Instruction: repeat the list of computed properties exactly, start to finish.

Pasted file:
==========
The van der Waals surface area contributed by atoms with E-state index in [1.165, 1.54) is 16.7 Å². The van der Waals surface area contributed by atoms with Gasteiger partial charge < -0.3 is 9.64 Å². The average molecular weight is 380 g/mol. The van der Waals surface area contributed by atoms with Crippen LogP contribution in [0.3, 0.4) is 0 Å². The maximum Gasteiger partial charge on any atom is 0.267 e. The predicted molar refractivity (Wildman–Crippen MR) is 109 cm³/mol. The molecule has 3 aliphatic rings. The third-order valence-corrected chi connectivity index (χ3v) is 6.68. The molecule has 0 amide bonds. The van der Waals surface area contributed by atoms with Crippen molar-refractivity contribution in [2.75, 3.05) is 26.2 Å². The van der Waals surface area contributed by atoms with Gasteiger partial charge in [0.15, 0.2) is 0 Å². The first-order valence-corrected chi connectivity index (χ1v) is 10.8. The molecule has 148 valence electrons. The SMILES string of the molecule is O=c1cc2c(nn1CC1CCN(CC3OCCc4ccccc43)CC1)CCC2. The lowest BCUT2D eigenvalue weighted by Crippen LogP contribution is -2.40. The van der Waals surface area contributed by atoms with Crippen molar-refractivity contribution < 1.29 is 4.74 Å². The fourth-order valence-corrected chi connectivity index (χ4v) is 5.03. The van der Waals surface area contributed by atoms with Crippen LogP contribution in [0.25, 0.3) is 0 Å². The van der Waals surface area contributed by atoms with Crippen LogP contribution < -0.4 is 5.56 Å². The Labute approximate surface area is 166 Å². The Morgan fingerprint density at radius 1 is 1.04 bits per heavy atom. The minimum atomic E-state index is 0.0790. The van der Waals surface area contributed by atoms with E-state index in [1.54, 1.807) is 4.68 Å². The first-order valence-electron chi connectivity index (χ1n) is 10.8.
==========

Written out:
The van der Waals surface area contributed by atoms with E-state index in [1.165, 1.54) is 16.7 Å². The van der Waals surface area contributed by atoms with Gasteiger partial charge < -0.3 is 9.64 Å². The average molecular weight is 380 g/mol. The van der Waals surface area contributed by atoms with Crippen LogP contribution in [0.3, 0.4) is 0 Å². The maximum Gasteiger partial charge on any atom is 0.267 e. The predicted molar refractivity (Wildman–Crippen MR) is 109 cm³/mol. The molecule has 3 aliphatic rings. The third-order valence-corrected chi connectivity index (χ3v) is 6.68. The molecule has 0 amide bonds. The van der Waals surface area contributed by atoms with Crippen molar-refractivity contribution in [2.75, 3.05) is 26.2 Å². The van der Waals surface area contributed by atoms with Gasteiger partial charge in [0.15, 0.2) is 0 Å². The first-order valence-corrected chi connectivity index (χ1v) is 10.8. The molecule has 148 valence electrons. The SMILES string of the molecule is O=c1cc2c(nn1CC1CCN(CC3OCCc4ccccc43)CC1)CCC2. The lowest BCUT2D eigenvalue weighted by Crippen LogP contribution is -2.40. The van der Waals surface area contributed by atoms with Crippen molar-refractivity contribution < 1.29 is 4.74 Å². The fourth-order valence-corrected chi connectivity index (χ4v) is 5.03. The van der Waals surface area contributed by atoms with Crippen LogP contribution in [0.25, 0.3) is 0 Å². The van der Waals surface area contributed by atoms with Crippen LogP contribution < -0.4 is 5.56 Å². The Labute approximate surface area is 166 Å². The Morgan fingerprint density at radius 1 is 1.04 bits per heavy atom. The minimum atomic E-state index is 0.0790. The van der Waals surface area contributed by atoms with E-state index in [1.54, 1.807) is 4.68 Å². The first-order valence-electron chi connectivity index (χ1n) is 10.8.